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Religious Involvement and Feelings of Connectedness with Others among Older Americans

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Summary Some researchers maintain that one of the primary functions of religion is to help individuals develop a strong sense of connectedness with other people. However, there is little research on how a sense of connectedness arises. The purpose of this study is to examine this issue. A conceptual model is developed to test the following key hypotheses: (1) blacks are more likely than whites to affiliate with Conservative Christian denominations; (2) Conservative Christians attend worship services more often than individuals in other faith traditions; (3) people who go to church more often are more likely to receive informal spiritual support i.e., encouragement to adopt religious beliefs and practices); (4) individuals who receive more spiritual support are more likely to read religious literature and watch or listen to religious programs; and (5) people who engage in these private religious practices are more likely to feel a close sense of religiously based connectedness with others. Data from a nationwide longitudinal survey provides support for each hypothesis.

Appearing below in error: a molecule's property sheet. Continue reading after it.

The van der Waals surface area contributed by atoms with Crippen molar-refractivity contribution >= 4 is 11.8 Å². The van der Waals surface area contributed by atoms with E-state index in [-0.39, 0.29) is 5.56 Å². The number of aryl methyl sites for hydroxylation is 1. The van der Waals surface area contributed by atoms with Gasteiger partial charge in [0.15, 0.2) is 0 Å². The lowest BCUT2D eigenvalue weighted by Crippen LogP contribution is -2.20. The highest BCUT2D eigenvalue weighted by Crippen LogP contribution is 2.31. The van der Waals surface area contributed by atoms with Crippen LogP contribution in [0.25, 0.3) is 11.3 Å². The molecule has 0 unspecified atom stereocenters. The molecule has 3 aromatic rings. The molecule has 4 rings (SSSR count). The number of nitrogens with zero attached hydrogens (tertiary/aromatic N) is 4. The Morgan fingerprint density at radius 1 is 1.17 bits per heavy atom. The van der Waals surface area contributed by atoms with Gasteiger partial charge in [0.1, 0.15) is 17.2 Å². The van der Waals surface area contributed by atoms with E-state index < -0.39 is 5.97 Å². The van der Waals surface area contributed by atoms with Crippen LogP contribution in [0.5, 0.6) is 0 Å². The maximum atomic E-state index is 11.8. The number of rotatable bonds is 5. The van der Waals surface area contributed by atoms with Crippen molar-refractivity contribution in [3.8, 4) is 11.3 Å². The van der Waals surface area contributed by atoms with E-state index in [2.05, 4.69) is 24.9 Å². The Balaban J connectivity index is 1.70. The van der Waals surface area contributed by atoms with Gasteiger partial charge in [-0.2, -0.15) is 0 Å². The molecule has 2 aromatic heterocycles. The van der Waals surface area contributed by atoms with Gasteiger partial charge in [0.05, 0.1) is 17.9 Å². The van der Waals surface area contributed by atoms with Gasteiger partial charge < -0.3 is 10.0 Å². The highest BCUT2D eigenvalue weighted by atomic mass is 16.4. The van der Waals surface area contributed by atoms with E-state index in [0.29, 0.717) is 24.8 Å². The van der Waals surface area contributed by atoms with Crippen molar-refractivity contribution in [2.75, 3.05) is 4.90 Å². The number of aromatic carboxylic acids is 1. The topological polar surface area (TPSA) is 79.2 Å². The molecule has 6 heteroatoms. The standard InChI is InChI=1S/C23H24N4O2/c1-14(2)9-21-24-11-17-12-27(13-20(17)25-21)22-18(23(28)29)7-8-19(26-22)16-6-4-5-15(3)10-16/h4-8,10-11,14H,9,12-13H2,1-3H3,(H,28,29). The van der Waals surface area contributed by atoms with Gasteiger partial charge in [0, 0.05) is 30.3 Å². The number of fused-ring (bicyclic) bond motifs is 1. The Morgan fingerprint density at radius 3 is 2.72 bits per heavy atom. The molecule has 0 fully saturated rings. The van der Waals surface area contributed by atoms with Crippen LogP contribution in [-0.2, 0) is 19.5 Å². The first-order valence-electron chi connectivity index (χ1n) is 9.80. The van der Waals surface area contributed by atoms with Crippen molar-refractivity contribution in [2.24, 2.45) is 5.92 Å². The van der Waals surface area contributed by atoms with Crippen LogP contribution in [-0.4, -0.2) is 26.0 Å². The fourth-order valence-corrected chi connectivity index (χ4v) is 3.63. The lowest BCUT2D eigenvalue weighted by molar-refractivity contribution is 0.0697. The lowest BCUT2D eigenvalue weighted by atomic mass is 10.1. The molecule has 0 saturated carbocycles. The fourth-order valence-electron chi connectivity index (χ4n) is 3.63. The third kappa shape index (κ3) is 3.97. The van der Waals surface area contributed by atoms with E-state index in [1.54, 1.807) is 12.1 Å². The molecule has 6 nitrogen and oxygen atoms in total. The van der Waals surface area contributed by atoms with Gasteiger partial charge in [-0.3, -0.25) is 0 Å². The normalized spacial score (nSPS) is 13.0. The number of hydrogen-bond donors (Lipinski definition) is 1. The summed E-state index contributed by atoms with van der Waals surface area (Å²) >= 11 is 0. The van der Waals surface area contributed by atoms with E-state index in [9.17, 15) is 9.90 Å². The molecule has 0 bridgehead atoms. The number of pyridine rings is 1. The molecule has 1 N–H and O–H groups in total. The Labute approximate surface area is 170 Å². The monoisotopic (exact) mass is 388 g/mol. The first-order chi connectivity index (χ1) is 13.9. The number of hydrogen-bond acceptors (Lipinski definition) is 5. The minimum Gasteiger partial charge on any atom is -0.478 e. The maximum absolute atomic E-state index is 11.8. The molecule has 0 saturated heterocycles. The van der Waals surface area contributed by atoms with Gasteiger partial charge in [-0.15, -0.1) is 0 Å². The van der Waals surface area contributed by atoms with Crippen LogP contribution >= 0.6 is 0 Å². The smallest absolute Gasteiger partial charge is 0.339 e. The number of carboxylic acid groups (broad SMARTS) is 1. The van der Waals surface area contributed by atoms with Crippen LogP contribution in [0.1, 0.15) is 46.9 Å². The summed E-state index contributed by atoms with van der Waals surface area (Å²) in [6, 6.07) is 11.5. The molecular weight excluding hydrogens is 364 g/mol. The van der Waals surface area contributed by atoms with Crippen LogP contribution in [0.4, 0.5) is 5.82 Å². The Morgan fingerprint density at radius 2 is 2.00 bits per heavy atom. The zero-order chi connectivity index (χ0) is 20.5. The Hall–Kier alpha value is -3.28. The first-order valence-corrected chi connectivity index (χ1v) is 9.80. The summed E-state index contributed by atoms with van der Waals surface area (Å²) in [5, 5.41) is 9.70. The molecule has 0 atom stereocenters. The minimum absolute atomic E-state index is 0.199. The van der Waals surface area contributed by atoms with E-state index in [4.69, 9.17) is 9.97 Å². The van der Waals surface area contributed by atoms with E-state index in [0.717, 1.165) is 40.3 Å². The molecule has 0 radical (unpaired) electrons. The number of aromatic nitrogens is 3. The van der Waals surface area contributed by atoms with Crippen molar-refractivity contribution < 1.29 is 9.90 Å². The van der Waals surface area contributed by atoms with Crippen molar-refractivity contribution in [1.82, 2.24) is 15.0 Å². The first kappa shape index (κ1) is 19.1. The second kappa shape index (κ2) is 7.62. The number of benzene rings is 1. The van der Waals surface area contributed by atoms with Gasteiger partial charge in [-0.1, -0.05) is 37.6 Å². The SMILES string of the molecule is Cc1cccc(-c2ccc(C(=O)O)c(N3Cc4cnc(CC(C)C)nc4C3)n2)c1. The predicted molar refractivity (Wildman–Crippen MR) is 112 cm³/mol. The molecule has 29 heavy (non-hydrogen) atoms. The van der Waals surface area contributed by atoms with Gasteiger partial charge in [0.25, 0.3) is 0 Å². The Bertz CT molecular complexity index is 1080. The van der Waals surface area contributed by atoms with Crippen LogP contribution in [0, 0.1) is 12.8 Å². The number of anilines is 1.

Affiliations: 1: ; 2: Department of Health Education and Behavior, School of Public Health, the University of Michigan Ann Arbor, MI 48109-2029 USA


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